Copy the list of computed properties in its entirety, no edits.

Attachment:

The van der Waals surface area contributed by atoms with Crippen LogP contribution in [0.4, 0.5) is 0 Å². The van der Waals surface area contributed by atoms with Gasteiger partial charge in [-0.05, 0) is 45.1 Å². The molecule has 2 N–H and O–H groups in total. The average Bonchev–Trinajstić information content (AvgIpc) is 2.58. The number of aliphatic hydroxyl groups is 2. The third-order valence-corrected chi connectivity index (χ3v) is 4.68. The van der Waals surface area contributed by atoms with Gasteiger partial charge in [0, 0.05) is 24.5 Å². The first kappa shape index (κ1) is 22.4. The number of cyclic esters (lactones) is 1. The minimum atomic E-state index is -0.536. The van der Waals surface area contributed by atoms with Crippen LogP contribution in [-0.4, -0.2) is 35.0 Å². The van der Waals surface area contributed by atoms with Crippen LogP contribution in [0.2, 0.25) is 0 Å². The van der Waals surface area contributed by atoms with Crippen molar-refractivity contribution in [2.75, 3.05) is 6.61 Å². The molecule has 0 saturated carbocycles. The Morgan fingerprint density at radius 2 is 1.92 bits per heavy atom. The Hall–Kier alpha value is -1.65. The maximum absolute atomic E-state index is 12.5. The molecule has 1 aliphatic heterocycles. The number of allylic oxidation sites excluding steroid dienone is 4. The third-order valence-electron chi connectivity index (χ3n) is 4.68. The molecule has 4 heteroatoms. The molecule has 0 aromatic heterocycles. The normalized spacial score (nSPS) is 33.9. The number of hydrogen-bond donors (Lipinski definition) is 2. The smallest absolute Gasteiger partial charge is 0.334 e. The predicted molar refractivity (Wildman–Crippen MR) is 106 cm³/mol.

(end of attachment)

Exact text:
The van der Waals surface area contributed by atoms with Crippen LogP contribution in [0.4, 0.5) is 0 Å². The van der Waals surface area contributed by atoms with Gasteiger partial charge in [-0.05, 0) is 45.1 Å². The molecule has 2 N–H and O–H groups in total. The average Bonchev–Trinajstić information content (AvgIpc) is 2.58. The number of aliphatic hydroxyl groups is 2. The third-order valence-corrected chi connectivity index (χ3v) is 4.68. The van der Waals surface area contributed by atoms with Gasteiger partial charge in [0, 0.05) is 24.5 Å². The first kappa shape index (κ1) is 22.4. The number of cyclic esters (lactones) is 1. The minimum atomic E-state index is -0.536. The van der Waals surface area contributed by atoms with Crippen LogP contribution in [-0.4, -0.2) is 35.0 Å². The van der Waals surface area contributed by atoms with Crippen LogP contribution in [0.2, 0.25) is 0 Å². The van der Waals surface area contributed by atoms with Crippen molar-refractivity contribution in [2.75, 3.05) is 6.61 Å². The molecule has 0 saturated carbocycles. The Morgan fingerprint density at radius 2 is 1.92 bits per heavy atom. The Hall–Kier alpha value is -1.65. The maximum absolute atomic E-state index is 12.5. The molecule has 1 aliphatic heterocycles. The number of allylic oxidation sites excluding steroid dienone is 4. The third-order valence-electron chi connectivity index (χ3n) is 4.68. The molecule has 4 heteroatoms. The molecule has 0 aromatic heterocycles. The normalized spacial score (nSPS) is 33.9. The number of hydrogen-bond donors (Lipinski definition) is 2. The smallest absolute Gasteiger partial charge is 0.334 e. The predicted molar refractivity (Wildman–Crippen MR) is 106 cm³/mol.